Here's what I like about this: Beasley's Vision Quest assignments approach the teaching as a loose path that will help the student develop their skills as a photographer by better learning to trust their intuition and listen to their creative voice. Nothing here about specific equipment or settings needed to complete an exercise, just pure assignments focused enough so you don't have to think through the whole process but structured loosely enough to allow for some creative freedom.
To be honest, when I first picked them up I thought to myself, "I'll be familiar with a lot of these assignments for sure." Having scoured the web for these types of things over the years, I've seen a lot of photo assignment lists. Surprisingly, Beasley's offering has a few of the standards -- Photograph the color red -- but by and large, there's a lot in here that I haven't come across. Take this one for example:
"Make a scenic photograph. Eliminate one element and re-take the photo. Repeat until there's nothing left to take out. See how many steps you can make."
I haven't tried this one, but I'm excited to give it a go once I draw that card. And that's how I'm using this deck of cards at this point. I randomly grab an assignment card, give it a read, decide on time limit based on the assignment and go from there. That in and of itself makes these an incredibly valuable resource when I'm struggling to find an idea. And as Beasley points out, you'll be surprised at how often you pull a card out that works for exactly the situation you're in at the time.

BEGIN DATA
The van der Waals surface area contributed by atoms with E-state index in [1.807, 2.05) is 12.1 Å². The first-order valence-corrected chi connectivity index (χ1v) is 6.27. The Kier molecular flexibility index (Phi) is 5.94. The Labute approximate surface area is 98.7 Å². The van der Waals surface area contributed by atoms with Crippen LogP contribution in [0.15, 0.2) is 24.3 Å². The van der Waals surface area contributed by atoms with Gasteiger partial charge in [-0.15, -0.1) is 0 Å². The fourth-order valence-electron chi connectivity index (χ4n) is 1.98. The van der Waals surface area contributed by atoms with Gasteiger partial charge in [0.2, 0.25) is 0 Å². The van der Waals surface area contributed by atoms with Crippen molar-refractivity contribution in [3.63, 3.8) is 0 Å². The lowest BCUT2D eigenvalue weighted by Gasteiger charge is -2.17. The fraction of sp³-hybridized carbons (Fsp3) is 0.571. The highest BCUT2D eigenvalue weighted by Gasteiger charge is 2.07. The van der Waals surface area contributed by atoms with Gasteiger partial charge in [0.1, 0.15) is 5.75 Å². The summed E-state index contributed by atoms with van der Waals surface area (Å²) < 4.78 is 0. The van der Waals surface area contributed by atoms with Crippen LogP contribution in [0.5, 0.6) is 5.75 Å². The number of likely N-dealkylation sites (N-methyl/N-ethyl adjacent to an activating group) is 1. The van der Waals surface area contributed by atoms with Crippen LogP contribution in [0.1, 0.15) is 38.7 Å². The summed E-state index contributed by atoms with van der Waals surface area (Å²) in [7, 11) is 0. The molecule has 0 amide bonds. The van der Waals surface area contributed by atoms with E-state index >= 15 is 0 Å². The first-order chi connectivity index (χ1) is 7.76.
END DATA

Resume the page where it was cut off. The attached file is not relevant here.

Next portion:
For my first foray, I pulled out the card that reads "Take a walk, stop every 21 steps and make a photograph. Challenge yourself."
Easy enough. Or so I thought until I realized that 21 steps isn't very far, and finding subjects wasn't always an easy task. In fact, I came away with a number of pretty boring photographs, but I also grabbed some that I'm happy with. The real value, of course, isn't in amassing an arsenal of great photographs, though. It's in learning to see photographs in all situations. Finding photographs and new ways of seeing in the everyday, which is really what we as photographers are trying to achieve.
In actuality, this exercise speaks to exactly what I wrote a few paragraphs above, i.e. being a photographer all of the time. Here's why: the difference between 21 and 42 steps isn't a whole lot. Panoramas won't change a whole lot. Even building facades won't photograph too differently. However, the details between 21 and 42 and 63 and 84 steps will, and you'll have to really look for the details that define that spot in order to come away with a photo that holds any interest. Believe me, it's harder than it sounds, but well worth the effort. It's a much different approach than taking a picture and then moving on until something else catches the eye. And if you're anything like me, after a while you'll find yourself ten steps in and wishing you could stop to take a shot, because you'll be thinking and seeing photographs the entire time.
So, if you're looking for another tool to add to your quiver for inspiration, or maybe a gift for a photographer friend, I recommend Beasley's Vision Quest cards. As for me, I'm going to follow the instructions found on the first card:
"Quiet your mind. Pick a card. Set a time limit for completion. Explore fearlessly. Repeat as necessary."
More articles that might interest you